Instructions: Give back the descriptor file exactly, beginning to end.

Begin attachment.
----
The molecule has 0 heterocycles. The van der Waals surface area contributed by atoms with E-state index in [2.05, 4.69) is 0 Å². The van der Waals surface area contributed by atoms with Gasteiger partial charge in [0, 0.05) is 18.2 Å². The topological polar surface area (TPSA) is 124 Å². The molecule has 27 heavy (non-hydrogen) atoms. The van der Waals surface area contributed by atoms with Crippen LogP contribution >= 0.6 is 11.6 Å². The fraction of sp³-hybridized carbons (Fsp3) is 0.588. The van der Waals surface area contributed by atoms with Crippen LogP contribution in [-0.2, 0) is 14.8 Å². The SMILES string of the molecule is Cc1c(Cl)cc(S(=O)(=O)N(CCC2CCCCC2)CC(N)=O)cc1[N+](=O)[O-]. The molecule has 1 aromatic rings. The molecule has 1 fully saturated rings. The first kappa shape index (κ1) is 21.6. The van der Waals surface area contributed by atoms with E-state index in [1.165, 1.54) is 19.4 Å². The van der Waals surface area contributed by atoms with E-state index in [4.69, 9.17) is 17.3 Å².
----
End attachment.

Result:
The molecule has 0 heterocycles. The van der Waals surface area contributed by atoms with E-state index in [2.05, 4.69) is 0 Å². The van der Waals surface area contributed by atoms with Gasteiger partial charge in [0, 0.05) is 18.2 Å². The topological polar surface area (TPSA) is 124 Å². The molecule has 27 heavy (non-hydrogen) atoms. The van der Waals surface area contributed by atoms with Crippen LogP contribution >= 0.6 is 11.6 Å². The fraction of sp³-hybridized carbons (Fsp3) is 0.588. The van der Waals surface area contributed by atoms with Crippen LogP contribution in [-0.2, 0) is 14.8 Å². The SMILES string of the molecule is Cc1c(Cl)cc(S(=O)(=O)N(CCC2CCCCC2)CC(N)=O)cc1[N+](=O)[O-]. The molecule has 1 aromatic rings. The molecule has 1 fully saturated rings. The first kappa shape index (κ1) is 21.6. The van der Waals surface area contributed by atoms with E-state index in [1.165, 1.54) is 19.4 Å². The van der Waals surface area contributed by atoms with E-state index in [4.69, 9.17) is 17.3 Å².